How to make… A teacup hoop
■ 7" wooden embroidery hoop ■ ¼ yrd fabric ■ Scraps of felt in various colors ■ Embroidery floss ■ Needle and thread ■ Scissors ■ Pins
This adorable felt teacup hoop is a great way to use up felt scraps – and it makes a great
gift, too! The project doesn’t take much time and you probably have most of the supplies in your stash already. Customize your teacup hoop with any combination of colors or fabrics to match any decor.
01 Using the templates on page 85, cut out each shape from your
scraps of felt. You may find it easiest to pin the template into place and then cut both the felt and template at the same time.
02 Using embroidery floss in coordinating colors, whip-stitch
each felt piece into place. 03 Once the pieces are all attached, stitch additional details, such as a string for the teabag, with a slightly darker embroidery floss color. You can
freehand the details, like we did, or you can first lightly draw them on with pencil.
04 Iron your fabric if necessary, then cut a piece larger than the embroidery hoop. Stretch the fabric into the hoop and tighten.
05 Pin the mug into place and
whipstitch around the edges.
06 Once the mug is stitched down, position the felt smoke on top and then pin and stitch.
07 To finish the back of the hoop, trim the fabric in a circle at least ½" larger than the hoop.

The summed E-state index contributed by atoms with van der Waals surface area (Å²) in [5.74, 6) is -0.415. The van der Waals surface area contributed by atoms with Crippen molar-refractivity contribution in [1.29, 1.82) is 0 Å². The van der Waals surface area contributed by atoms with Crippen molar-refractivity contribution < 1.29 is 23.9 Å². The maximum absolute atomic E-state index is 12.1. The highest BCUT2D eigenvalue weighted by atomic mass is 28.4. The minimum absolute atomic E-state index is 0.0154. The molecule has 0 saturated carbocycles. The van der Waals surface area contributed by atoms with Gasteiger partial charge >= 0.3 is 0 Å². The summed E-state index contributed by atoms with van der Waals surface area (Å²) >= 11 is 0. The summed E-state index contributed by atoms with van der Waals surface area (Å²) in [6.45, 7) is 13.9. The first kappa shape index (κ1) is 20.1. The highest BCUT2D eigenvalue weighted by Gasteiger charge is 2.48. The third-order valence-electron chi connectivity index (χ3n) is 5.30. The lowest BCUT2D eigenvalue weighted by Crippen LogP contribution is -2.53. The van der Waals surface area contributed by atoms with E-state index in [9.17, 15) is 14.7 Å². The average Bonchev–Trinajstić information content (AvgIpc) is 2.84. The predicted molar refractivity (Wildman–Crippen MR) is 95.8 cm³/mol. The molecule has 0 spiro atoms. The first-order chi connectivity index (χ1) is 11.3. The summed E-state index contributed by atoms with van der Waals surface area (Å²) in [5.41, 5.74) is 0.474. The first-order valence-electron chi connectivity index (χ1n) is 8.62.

08 Use your needle and thread to make a running stitch around the fabric, going around the entire circle.
09 Pull both ends of the thread tightly to gather the fabric, then knot the threads.
10 Optionally, you can cut a circle of felt to glue to the back. Note, however, that if you
intend to hang the finished piece, the back won’t be visible.
11 You can add a colorful ribbon for hanging your hoop – just glue a looped ribbon to the back, or hang the hoop itself directly on the wall!
Rebecca Greco Rebecca is a creative mom with a BFA in illustration and two young daughters. She began blogging to show off the cross stitches she designs, but also dabbles in a wide range of crafts. Lately embroidery and English paper pieced quilting have been her favorites, but she loves experimenting and has an ever-growing work-in-progress pile. www.hugsarefun.com